In the Academy, students learn how to take traditional agriculture principles and adapt them for the city, by utilizing a dedicated space on Bryan High’s campus and a small plot of land donated by a private farm down the street from the school.
On any given day, students in the Academy test soil, plant crops, maintain gardens, and tend to their chickens. Inside the classroom, agriculture is integrated into all subject areas, like biology, math, world history, and even government. Outside the classroom, those lessons are supplemented by hands-on learning activities in the garden, farm, and chicken coop.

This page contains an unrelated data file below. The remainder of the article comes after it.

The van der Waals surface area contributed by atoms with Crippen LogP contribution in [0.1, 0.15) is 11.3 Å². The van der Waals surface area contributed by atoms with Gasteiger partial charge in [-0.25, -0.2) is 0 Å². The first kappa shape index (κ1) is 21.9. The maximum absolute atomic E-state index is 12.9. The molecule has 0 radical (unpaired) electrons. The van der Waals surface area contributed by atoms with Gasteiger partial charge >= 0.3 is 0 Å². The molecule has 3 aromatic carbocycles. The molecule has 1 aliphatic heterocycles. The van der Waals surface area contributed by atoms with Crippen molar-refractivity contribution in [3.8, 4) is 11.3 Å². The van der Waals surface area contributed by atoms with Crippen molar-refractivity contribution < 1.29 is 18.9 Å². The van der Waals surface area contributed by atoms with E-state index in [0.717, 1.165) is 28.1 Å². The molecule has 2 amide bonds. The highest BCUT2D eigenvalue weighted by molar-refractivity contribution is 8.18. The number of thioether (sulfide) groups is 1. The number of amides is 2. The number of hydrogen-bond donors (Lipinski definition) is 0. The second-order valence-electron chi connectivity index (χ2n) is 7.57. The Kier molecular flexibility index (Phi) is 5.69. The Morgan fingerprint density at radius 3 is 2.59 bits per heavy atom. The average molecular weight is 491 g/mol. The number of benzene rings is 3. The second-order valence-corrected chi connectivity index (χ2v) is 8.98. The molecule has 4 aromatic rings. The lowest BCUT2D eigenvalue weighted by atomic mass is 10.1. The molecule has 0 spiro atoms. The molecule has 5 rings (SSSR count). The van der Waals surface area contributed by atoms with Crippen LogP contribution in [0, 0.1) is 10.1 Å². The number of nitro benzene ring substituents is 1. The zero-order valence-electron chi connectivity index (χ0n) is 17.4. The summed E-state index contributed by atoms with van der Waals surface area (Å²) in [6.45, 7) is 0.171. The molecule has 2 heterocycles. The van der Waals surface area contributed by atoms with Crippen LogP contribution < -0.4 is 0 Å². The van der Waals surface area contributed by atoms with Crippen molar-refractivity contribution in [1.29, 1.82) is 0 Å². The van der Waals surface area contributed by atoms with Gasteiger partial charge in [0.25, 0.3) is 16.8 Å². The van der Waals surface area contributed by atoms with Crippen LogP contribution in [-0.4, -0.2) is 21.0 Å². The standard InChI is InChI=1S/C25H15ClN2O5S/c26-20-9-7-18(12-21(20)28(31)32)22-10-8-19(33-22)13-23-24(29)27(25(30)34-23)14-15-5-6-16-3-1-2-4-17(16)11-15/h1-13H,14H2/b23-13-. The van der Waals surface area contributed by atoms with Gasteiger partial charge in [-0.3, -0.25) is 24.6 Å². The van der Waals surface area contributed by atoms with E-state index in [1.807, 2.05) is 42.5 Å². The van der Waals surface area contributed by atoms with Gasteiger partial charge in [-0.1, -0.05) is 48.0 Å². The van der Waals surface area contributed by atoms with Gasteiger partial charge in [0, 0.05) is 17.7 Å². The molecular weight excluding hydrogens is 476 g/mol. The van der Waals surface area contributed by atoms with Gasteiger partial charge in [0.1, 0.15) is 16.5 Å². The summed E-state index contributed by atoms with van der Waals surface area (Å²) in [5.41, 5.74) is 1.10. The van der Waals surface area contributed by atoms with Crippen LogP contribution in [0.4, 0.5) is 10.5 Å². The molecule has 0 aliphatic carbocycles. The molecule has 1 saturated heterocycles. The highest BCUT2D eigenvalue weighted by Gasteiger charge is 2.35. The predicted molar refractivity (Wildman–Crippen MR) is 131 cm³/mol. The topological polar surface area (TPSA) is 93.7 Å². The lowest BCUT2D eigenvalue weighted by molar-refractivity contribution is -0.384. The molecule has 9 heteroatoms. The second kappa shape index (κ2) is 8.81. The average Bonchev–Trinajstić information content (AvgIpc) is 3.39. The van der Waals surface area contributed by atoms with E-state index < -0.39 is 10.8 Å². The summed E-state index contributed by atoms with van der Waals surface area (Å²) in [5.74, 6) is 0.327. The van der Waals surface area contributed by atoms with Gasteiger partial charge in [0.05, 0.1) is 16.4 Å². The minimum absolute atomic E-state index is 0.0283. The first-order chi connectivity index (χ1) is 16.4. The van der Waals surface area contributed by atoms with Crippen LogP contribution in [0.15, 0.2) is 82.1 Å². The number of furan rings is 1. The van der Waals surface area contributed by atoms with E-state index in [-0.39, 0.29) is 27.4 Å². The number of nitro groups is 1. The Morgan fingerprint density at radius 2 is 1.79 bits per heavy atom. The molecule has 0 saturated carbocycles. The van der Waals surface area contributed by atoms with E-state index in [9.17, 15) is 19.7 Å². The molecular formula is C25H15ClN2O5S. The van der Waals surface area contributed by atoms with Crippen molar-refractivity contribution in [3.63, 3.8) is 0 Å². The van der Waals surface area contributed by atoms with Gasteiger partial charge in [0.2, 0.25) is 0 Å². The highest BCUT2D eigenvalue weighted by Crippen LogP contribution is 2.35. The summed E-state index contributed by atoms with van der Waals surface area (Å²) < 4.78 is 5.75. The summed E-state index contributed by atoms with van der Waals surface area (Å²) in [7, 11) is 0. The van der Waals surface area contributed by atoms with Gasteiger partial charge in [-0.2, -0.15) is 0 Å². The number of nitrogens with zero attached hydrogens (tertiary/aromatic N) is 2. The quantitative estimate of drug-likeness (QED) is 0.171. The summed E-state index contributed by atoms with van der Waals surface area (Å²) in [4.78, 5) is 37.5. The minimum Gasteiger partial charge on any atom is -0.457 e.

Of the more than 100 diverse students who participate in the Urban Agriculture Academy, most live in urban neighborhoods. For the majority of students who have never had any exposure to agriculture, experiencing firsthand the process of how food is made — from seed to grocery cart — is a powerful learning experience. Most importantly, students in the Urban Agriculture Academy learn that a future career in agriculture isn’t necessarily restricted to cows and plows, but instead can focus on technology, biology, agronomy, economics, or even financial services. In an ag-focused state like Nebraska, the Urban Agriculture Academy students will be well-prepared for the limitless career opportunities that await them.